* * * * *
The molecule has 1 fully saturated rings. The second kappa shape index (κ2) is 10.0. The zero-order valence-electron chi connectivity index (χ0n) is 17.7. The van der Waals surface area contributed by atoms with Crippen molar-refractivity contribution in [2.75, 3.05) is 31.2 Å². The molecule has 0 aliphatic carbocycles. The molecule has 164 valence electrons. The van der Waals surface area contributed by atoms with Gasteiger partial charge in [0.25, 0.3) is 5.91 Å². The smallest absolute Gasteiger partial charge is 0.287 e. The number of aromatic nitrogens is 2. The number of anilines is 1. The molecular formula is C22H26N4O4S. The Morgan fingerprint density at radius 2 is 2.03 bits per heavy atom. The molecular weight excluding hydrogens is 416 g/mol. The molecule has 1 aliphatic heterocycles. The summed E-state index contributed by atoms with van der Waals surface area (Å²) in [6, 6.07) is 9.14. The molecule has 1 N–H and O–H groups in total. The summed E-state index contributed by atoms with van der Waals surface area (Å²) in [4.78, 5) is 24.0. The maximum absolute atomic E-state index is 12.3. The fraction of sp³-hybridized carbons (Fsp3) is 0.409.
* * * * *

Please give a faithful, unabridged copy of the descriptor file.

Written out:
The molecule has 1 fully saturated rings. The second kappa shape index (κ2) is 10.0. The zero-order valence-electron chi connectivity index (χ0n) is 17.7. The van der Waals surface area contributed by atoms with Crippen molar-refractivity contribution in [2.75, 3.05) is 31.2 Å². The molecule has 0 aliphatic carbocycles. The molecule has 164 valence electrons. The van der Waals surface area contributed by atoms with Gasteiger partial charge in [0.25, 0.3) is 5.91 Å². The smallest absolute Gasteiger partial charge is 0.287 e. The number of aromatic nitrogens is 2. The number of anilines is 1. The molecular formula is C22H26N4O4S. The Morgan fingerprint density at radius 2 is 2.03 bits per heavy atom. The molecular weight excluding hydrogens is 416 g/mol. The molecule has 1 aliphatic heterocycles. The summed E-state index contributed by atoms with van der Waals surface area (Å²) in [6, 6.07) is 9.14. The molecule has 1 N–H and O–H groups in total. The summed E-state index contributed by atoms with van der Waals surface area (Å²) in [4.78, 5) is 24.0. The maximum absolute atomic E-state index is 12.3. The fraction of sp³-hybridized carbons (Fsp3) is 0.409.